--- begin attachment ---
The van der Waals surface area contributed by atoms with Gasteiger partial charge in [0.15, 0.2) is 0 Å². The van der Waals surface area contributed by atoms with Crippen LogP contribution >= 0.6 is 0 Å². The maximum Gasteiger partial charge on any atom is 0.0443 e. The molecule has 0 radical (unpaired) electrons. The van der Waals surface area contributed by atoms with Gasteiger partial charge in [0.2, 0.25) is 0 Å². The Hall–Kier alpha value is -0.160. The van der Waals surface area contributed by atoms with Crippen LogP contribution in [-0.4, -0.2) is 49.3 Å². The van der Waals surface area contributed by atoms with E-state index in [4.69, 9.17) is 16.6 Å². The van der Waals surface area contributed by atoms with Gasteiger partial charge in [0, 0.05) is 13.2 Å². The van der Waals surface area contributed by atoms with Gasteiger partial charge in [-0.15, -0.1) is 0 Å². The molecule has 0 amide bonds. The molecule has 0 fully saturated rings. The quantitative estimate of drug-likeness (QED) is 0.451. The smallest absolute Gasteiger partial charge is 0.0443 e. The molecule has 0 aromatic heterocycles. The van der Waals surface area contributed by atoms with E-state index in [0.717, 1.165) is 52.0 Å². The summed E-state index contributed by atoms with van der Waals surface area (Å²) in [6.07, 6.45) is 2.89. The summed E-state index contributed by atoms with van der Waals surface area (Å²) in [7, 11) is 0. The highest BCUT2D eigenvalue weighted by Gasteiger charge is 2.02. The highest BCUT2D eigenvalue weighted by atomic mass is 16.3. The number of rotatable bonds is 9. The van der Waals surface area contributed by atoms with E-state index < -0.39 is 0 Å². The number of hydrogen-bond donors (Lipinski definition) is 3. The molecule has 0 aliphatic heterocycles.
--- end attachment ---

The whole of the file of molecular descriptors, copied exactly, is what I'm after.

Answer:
The van der Waals surface area contributed by atoms with Gasteiger partial charge in [0.15, 0.2) is 0 Å². The van der Waals surface area contributed by atoms with Crippen LogP contribution >= 0.6 is 0 Å². The maximum Gasteiger partial charge on any atom is 0.0443 e. The molecule has 0 radical (unpaired) electrons. The van der Waals surface area contributed by atoms with Gasteiger partial charge in [0.2, 0.25) is 0 Å². The Hall–Kier alpha value is -0.160. The van der Waals surface area contributed by atoms with Crippen LogP contribution in [-0.4, -0.2) is 49.3 Å². The van der Waals surface area contributed by atoms with E-state index in [4.69, 9.17) is 16.6 Å². The van der Waals surface area contributed by atoms with Gasteiger partial charge in [0, 0.05) is 13.2 Å². The van der Waals surface area contributed by atoms with Gasteiger partial charge in [-0.15, -0.1) is 0 Å². The molecule has 0 amide bonds. The molecule has 0 fully saturated rings. The quantitative estimate of drug-likeness (QED) is 0.451. The smallest absolute Gasteiger partial charge is 0.0443 e. The molecule has 0 aromatic heterocycles. The van der Waals surface area contributed by atoms with E-state index in [0.717, 1.165) is 52.0 Å². The summed E-state index contributed by atoms with van der Waals surface area (Å²) in [6.07, 6.45) is 2.89. The summed E-state index contributed by atoms with van der Waals surface area (Å²) in [7, 11) is 0. The highest BCUT2D eigenvalue weighted by Gasteiger charge is 2.02. The highest BCUT2D eigenvalue weighted by atomic mass is 16.3. The number of rotatable bonds is 9. The van der Waals surface area contributed by atoms with E-state index < -0.39 is 0 Å². The number of hydrogen-bond donors (Lipinski definition) is 3. The molecule has 0 aliphatic heterocycles.